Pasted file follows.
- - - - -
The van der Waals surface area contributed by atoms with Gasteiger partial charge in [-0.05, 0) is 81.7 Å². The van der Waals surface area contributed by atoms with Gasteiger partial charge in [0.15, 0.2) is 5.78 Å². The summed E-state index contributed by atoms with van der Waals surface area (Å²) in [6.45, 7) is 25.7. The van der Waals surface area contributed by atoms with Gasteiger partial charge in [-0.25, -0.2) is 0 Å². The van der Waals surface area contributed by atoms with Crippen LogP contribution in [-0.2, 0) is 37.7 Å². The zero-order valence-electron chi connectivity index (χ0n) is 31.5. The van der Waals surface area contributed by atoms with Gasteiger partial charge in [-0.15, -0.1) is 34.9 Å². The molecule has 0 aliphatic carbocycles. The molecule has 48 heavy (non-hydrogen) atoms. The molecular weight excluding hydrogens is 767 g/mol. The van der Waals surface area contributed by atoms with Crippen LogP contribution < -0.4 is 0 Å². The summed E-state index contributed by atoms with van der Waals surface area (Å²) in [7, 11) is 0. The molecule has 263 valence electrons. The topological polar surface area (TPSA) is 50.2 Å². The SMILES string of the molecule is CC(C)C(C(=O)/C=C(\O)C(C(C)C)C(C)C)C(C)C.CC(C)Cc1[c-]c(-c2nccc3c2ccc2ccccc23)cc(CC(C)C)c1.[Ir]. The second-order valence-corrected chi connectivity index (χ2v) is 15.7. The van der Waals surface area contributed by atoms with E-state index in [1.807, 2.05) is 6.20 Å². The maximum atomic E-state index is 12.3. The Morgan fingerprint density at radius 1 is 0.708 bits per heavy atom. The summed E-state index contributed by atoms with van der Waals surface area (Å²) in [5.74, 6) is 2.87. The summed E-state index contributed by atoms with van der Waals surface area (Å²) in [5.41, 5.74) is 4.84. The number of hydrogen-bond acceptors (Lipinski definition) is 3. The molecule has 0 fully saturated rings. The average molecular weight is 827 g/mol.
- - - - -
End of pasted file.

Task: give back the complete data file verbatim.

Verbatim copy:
The van der Waals surface area contributed by atoms with Gasteiger partial charge in [-0.05, 0) is 81.7 Å². The van der Waals surface area contributed by atoms with Gasteiger partial charge in [0.15, 0.2) is 5.78 Å². The summed E-state index contributed by atoms with van der Waals surface area (Å²) in [6.45, 7) is 25.7. The van der Waals surface area contributed by atoms with Gasteiger partial charge in [-0.25, -0.2) is 0 Å². The van der Waals surface area contributed by atoms with Crippen LogP contribution in [-0.2, 0) is 37.7 Å². The zero-order valence-electron chi connectivity index (χ0n) is 31.5. The van der Waals surface area contributed by atoms with Gasteiger partial charge in [-0.15, -0.1) is 34.9 Å². The molecule has 0 aliphatic carbocycles. The molecule has 48 heavy (non-hydrogen) atoms. The molecular weight excluding hydrogens is 767 g/mol. The van der Waals surface area contributed by atoms with Crippen LogP contribution < -0.4 is 0 Å². The summed E-state index contributed by atoms with van der Waals surface area (Å²) in [7, 11) is 0. The molecule has 263 valence electrons. The topological polar surface area (TPSA) is 50.2 Å². The SMILES string of the molecule is CC(C)C(C(=O)/C=C(\O)C(C(C)C)C(C)C)C(C)C.CC(C)Cc1[c-]c(-c2nccc3c2ccc2ccccc23)cc(CC(C)C)c1.[Ir]. The second-order valence-corrected chi connectivity index (χ2v) is 15.7. The van der Waals surface area contributed by atoms with E-state index in [1.807, 2.05) is 6.20 Å². The maximum atomic E-state index is 12.3. The Morgan fingerprint density at radius 1 is 0.708 bits per heavy atom. The summed E-state index contributed by atoms with van der Waals surface area (Å²) in [5.74, 6) is 2.87. The summed E-state index contributed by atoms with van der Waals surface area (Å²) in [5.41, 5.74) is 4.84. The number of hydrogen-bond acceptors (Lipinski definition) is 3. The molecule has 0 fully saturated rings. The average molecular weight is 827 g/mol.